The financial turmoil roiling world markets put at risk the achievement of the U.N.-agreed Millennium Development Goals set in 2000 to halve global poverty by 2015, Ban said in his opening address at the United Nations General Assembly.
"The global financial crisis endangers all our work — financing for development, social spending in rich nations and poor, the Millennium Development Goals," he told world leaders gathered in New York for the annual meeting.
Speaking shortly before U.S. President George W. Bush was due to address the assembly, Ban said it was time for global leadership and collaboration rather than confrontation.
"We need a new understanding on business ethics and governance, with more compassion and less uncritical faith in the ‘magic’ of markets," Ban said, calling for collective action and global leadership.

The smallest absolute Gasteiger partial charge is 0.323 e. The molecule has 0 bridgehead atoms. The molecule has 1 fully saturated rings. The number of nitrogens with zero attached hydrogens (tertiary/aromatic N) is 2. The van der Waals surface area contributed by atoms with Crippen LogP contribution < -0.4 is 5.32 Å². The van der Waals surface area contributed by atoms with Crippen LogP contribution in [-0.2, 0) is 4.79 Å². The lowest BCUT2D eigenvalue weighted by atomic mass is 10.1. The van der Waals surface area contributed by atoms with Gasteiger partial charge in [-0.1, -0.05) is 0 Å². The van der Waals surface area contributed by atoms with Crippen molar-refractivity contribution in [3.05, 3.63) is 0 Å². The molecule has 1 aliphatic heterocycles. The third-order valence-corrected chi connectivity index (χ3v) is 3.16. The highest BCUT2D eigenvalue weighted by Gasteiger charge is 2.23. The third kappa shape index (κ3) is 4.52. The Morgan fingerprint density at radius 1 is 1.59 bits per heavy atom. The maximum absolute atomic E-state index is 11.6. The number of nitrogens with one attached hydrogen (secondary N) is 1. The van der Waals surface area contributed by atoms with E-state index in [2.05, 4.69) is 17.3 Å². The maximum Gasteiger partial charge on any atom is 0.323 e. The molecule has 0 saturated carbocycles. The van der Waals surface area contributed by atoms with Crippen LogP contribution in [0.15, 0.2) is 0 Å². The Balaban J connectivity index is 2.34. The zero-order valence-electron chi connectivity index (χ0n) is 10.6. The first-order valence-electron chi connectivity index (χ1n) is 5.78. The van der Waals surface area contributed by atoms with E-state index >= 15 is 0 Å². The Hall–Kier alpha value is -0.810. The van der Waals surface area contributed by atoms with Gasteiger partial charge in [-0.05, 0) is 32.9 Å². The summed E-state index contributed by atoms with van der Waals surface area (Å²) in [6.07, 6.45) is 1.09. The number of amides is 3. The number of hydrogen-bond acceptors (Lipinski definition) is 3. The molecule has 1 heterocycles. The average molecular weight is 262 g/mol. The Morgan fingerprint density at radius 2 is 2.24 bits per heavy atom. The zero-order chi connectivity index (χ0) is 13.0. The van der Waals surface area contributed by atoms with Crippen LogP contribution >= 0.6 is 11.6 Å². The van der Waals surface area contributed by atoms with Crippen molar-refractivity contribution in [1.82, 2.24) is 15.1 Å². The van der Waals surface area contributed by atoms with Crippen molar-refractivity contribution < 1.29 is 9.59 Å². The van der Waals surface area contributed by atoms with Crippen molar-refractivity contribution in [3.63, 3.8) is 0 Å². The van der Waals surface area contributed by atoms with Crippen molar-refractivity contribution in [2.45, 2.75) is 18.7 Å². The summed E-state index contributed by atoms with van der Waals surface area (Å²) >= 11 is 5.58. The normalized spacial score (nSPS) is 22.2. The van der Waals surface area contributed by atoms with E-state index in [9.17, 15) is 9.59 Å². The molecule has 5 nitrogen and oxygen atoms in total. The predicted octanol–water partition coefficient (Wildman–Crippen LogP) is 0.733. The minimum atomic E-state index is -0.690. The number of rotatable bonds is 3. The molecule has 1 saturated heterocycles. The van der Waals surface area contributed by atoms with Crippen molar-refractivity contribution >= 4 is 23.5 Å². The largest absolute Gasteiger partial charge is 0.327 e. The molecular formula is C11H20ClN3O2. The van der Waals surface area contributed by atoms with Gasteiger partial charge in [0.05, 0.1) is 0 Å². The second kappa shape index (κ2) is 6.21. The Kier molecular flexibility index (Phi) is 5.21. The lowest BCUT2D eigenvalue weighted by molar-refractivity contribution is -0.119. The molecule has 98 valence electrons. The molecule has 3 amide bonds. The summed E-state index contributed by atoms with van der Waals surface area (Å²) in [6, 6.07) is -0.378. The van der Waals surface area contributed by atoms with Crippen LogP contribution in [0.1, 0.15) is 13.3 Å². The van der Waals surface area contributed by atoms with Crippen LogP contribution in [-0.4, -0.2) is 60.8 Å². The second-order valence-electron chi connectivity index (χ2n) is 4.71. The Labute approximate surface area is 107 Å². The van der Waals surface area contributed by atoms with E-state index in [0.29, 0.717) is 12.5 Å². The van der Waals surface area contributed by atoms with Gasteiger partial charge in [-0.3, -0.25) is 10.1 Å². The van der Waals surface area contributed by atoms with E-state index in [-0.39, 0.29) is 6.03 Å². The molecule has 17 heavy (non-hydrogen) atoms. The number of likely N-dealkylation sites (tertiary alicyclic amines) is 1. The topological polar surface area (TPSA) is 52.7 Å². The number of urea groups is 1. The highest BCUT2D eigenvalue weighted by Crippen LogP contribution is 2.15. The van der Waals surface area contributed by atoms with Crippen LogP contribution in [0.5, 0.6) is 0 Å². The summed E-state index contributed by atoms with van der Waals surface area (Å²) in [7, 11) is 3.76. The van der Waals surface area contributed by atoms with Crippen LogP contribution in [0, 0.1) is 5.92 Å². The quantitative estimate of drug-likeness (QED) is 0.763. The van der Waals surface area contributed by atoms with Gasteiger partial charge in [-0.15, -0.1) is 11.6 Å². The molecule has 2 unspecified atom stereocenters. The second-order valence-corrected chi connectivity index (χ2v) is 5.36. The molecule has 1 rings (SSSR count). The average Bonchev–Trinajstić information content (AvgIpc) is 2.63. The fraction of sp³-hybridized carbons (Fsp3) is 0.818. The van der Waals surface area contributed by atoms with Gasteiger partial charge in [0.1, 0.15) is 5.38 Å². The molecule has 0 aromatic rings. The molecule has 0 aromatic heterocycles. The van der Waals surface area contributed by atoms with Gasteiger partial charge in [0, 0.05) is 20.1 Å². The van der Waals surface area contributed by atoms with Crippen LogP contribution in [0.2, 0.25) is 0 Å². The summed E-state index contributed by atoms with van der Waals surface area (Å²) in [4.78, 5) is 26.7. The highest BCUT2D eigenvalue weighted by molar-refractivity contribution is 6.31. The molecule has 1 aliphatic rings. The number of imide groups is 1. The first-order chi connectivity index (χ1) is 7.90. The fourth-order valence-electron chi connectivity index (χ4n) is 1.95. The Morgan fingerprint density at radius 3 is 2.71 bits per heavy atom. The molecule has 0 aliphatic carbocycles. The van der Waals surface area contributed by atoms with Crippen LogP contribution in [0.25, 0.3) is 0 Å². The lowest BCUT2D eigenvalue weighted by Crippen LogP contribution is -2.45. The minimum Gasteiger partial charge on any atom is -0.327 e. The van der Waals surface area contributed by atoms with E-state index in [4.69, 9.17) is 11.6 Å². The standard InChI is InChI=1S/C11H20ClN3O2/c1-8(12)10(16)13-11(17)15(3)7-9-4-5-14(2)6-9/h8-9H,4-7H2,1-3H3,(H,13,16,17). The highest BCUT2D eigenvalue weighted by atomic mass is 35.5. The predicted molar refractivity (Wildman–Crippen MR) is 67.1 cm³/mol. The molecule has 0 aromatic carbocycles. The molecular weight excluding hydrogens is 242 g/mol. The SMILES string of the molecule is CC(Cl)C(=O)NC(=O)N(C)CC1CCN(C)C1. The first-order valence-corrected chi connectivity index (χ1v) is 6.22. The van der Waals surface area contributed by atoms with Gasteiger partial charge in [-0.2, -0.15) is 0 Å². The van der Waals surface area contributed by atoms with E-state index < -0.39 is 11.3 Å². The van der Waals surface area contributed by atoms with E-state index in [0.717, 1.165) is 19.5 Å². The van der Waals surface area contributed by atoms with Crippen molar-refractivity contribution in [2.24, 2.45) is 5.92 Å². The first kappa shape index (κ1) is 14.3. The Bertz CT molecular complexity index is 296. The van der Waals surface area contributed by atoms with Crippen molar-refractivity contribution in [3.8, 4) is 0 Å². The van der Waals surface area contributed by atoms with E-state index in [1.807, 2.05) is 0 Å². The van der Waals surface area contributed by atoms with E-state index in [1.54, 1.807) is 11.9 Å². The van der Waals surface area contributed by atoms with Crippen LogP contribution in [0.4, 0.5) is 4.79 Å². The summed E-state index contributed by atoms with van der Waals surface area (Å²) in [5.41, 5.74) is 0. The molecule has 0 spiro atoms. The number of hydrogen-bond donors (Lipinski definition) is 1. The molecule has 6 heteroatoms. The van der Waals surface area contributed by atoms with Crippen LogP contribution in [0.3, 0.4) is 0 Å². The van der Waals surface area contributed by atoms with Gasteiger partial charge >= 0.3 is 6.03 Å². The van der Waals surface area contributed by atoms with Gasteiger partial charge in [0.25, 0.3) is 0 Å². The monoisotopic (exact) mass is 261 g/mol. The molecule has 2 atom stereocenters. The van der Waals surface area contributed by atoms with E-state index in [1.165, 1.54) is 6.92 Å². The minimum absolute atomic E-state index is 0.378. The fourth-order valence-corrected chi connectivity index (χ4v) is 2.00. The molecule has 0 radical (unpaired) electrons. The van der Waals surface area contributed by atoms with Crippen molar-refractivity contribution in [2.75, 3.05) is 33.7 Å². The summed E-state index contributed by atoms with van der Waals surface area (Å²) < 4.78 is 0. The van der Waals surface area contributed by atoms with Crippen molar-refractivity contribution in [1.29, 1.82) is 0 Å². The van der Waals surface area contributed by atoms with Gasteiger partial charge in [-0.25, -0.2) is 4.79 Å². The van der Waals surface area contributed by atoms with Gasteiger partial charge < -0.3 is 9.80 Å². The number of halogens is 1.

A deepening credit crisis, the collapse of major financial institutions, mergers of others and a U.S. government bailout of three financial giants, led the Bush administration last week to propose an unprecedented $700 billion bailout plan.
Initial exuberance about the plan to buy up toxic mortgage debt has given way to concerns about how the U.S. government would fund it and whether the package would be enough to boost the world’s biggest economy, which is at risk of recession.
Worries about delays as the Bush administration and Congress haggle over details of the package reversed initial market gains last week when the bailout was announced.
"We need to restore order to the international financial markets," Ban said. "We must think about how the world economic system should evolve to more fully reflect the changing realities of our time."
"We face a global financial crisis. A global energy crisis. A global food crisis," Ban said.